Kristol's boosterism. . .

. . .for John McCain occasionally gives way to lucidity, as is the case in his piece for the January 2nd issue of the Weekly Standard, wherein he calls out the left-liberal establishment for its idiotic countenancing of various rabid left notions with regard to President Bush, the Patriot Act, and the Global War on Terror. Attributing the general tone of discourse from the left to a "Paranoid Style," Kristol sets out a few basic facts and poses some questions that ought to make any responsible member of the liberal opposition squirm.

And, as if on cue, the Standard-Times of New Bedford, MA has published the story of a young college student at UMass who claimed to have been visited by federal Homeland Security agents as the result of his request for a copy of Mao's "Little Red Book" through the school's inter-library loan service. It turns out the whole story was a hoax, perpetrated by a single student, apparently in dire need of attention.

The student's motivation remains a mystery, but in the interview on Thursday, he provided a glimpse.
"When I came back, like wow, there's this circus coming on. I saw my cell phone, and I see like, wow, I have something like 75 messages and like something like 87 missed calls," he said. "Wow, I was popular. I usually get one or probably two a week and that's about it, and I usually pick them up."

Hat-tip, Lucianne.com.

UPDATE: My schedule has prevented me from staying abreast of the issues to the extent that I would like. However, keen-eyed Ldotter IowaDad posted a quote from a piece by Sen. Edward Kennedy, recently published in The Boston Globe.

"Just this past week there were public reports that a college student in Massachusetts had two government agents show up at his house because he had gone to the library and asked for the official Chinese version of Mao Tse-tung's Communist Manifesto. Following his professor's instructions to use original source material, this young man discovered that he, too, was on the government's watch list.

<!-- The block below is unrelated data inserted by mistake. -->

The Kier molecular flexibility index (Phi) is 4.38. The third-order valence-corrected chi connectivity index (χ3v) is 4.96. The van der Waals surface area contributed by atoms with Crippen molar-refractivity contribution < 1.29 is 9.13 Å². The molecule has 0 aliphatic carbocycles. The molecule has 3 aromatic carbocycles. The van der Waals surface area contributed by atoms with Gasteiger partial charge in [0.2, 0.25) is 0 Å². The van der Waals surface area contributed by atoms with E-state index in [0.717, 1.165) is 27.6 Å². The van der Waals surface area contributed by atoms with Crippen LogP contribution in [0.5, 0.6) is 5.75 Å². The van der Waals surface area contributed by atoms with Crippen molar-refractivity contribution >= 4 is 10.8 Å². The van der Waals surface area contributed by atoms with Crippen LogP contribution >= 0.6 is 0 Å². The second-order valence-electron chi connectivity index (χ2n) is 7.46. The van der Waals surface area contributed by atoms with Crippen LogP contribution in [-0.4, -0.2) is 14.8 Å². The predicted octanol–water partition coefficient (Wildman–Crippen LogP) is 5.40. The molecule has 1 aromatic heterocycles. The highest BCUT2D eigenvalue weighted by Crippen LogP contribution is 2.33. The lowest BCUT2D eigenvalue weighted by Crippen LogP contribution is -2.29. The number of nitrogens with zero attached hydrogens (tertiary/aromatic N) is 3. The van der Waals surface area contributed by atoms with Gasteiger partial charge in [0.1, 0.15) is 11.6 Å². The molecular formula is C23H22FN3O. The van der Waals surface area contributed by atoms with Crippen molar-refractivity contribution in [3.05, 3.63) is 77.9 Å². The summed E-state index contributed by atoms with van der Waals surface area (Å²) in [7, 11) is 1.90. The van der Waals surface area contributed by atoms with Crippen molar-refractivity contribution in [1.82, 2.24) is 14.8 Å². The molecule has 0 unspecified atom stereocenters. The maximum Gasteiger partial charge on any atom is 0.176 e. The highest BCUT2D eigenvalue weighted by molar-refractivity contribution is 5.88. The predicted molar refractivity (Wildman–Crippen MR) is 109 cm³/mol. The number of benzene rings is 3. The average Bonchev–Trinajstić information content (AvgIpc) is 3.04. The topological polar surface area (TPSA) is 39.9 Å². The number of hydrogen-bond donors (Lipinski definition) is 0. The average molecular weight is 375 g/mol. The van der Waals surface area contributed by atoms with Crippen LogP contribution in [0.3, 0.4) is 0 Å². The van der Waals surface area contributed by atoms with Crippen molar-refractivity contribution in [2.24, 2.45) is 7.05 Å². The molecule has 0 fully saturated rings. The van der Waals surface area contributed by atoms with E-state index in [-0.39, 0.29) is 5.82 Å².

Think of the chilling effect on free speech and academic freedom when a government agent shows up at your home -- after you request a book from the library.

Incredibly, we are now in an era where reading a controversial book may be evidence of a link to terrorists.

Something is amiss here. Something doesn't make sense. We need a thorough and independent investigation of these activities.

The Congress and the American people deserve answers now."

Teddy seems to have been sandbagging for the past 12 months, waiting until the last moment to turn in his submission for the Upper Class Twit of the Year Award.

Sunday, December 18, 2005

Serendipity strikes. . .

. . .at the most opportune moments. But then, it wouldn't be serendipity if it didn't.

Anyway, I was refreshing the latest posts at Lucianne.com when I saw a link to this intriguing article from the UCLA campus publication. Since you can't post campus publications at Lucianne.com without prior permission from staff, the thread was closed. But, that doesn't mean it isn't newsworthy. So, thought I'd post a link to it here.

This addresses one of the left's biggest gripes today -- that corporate ownership of media causes news outlets to skew their coverage toward issues which favor the right. According to the UCLA study, it's quite the contrary. Of course, no self-respecting leftie will ever lend any credence to it. Still, it's that much more evidence in an ever-growing pile.